- Major IT-led transformation in the insurance sector is on the cards
As the Prudential Regulation Authority (PRA) increases scrutiny on the insurance sector, insurance firms will need to continue to ensure their Solvency II compliance is embedded into ‘business as usual’. Simultaneously, the introduction of IFRS 17 represents the biggest accounting change for insurers in recent times. Compliance with these regulations will drive IT-led transformation of processes and standardization of modelling platforms will become a major focus for insurers in 2018. As firms set up new enterprise systems and data warehouses as part of their technology transformation initiatives – in the interim – spreadsheets will provide the much-needed flexibility to help quickly establish processes and models for compliance, which will ultimately remain in use for the foreseeable future. Consequently, adoption of automated spreadsheet management will form a key part of the IT transformation initiatives.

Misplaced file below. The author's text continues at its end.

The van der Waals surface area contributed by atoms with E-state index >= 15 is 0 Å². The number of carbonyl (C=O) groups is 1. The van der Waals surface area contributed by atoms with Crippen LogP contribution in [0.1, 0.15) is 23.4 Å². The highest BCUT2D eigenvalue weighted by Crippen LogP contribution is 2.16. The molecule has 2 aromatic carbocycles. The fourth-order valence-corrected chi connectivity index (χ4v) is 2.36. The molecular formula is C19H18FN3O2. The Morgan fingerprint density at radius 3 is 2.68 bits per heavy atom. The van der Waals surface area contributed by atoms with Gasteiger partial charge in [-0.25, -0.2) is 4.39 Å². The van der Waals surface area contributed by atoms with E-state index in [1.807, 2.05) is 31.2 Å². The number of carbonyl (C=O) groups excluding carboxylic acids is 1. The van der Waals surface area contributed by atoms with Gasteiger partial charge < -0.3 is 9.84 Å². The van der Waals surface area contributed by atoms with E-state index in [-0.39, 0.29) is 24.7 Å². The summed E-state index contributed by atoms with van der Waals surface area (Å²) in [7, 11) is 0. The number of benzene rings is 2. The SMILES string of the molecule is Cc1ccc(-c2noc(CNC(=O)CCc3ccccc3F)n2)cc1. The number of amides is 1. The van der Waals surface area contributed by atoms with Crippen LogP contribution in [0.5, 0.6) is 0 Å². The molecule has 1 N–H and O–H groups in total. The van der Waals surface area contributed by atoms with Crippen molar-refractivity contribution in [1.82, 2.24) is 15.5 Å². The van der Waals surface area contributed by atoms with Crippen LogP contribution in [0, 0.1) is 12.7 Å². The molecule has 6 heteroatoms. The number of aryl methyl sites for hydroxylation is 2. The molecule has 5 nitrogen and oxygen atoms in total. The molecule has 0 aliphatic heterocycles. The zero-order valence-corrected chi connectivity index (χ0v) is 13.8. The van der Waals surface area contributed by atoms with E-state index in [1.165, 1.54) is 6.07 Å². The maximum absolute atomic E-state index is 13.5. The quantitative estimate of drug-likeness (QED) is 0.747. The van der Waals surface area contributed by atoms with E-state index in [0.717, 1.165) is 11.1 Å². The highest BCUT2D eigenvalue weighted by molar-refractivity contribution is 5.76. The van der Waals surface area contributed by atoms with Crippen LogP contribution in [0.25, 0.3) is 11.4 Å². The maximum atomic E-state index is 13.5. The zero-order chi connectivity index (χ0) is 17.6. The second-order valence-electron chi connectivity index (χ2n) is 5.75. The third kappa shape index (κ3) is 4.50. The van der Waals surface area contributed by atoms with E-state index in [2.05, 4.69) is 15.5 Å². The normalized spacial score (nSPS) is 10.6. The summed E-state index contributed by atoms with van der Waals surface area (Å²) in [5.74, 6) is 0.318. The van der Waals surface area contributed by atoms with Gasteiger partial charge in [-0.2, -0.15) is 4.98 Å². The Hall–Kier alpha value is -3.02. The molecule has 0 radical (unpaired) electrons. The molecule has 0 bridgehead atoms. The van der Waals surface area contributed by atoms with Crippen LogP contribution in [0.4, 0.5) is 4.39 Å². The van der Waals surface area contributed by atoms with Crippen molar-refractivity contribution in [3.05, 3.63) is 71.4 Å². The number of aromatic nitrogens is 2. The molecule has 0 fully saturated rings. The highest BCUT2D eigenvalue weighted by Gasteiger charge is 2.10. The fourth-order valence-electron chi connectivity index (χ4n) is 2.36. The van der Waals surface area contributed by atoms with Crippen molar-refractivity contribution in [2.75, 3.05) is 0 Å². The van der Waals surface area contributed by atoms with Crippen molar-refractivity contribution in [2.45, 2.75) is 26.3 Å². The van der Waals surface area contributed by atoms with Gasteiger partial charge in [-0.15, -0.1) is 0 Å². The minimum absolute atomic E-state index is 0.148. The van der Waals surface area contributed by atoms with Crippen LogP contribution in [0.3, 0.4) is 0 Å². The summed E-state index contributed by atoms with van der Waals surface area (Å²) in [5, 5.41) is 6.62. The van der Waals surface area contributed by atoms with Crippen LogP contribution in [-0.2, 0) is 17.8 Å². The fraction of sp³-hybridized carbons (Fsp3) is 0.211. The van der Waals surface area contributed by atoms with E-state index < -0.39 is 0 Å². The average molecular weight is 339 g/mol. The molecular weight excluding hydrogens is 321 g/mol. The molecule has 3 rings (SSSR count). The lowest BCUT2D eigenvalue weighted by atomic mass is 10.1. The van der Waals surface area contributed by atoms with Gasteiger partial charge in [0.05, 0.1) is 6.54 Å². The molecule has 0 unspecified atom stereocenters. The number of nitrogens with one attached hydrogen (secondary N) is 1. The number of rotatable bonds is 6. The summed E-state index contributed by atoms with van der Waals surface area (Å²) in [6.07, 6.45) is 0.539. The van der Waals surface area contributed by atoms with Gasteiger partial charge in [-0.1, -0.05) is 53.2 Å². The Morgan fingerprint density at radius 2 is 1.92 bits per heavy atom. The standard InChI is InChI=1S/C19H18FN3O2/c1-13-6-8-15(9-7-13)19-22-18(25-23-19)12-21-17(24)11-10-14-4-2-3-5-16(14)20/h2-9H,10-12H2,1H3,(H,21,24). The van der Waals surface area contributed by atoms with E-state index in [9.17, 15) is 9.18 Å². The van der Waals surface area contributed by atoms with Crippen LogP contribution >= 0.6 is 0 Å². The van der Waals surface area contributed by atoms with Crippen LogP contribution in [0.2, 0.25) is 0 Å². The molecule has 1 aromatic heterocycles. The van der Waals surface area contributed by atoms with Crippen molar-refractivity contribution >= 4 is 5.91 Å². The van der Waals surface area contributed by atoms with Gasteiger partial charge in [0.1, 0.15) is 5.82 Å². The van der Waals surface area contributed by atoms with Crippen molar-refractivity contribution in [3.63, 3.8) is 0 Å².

- Cloud adoption of risk management solutions will gather momentum
With many regulatory bodies globally, such as FedRAMP, European Union Model Clause, SOC 1 and 2, among others, having recognised Microsoft Azure as a secure platform, the cloud ecosystem for risk management solutions will gather momentum, which will encourage their adoption among organizations. Risk management cloud solution providers will innovatively leverage this ecosystem to expand their offering and delivery options to beyond traditional areas including internal audit, and risk and compliance.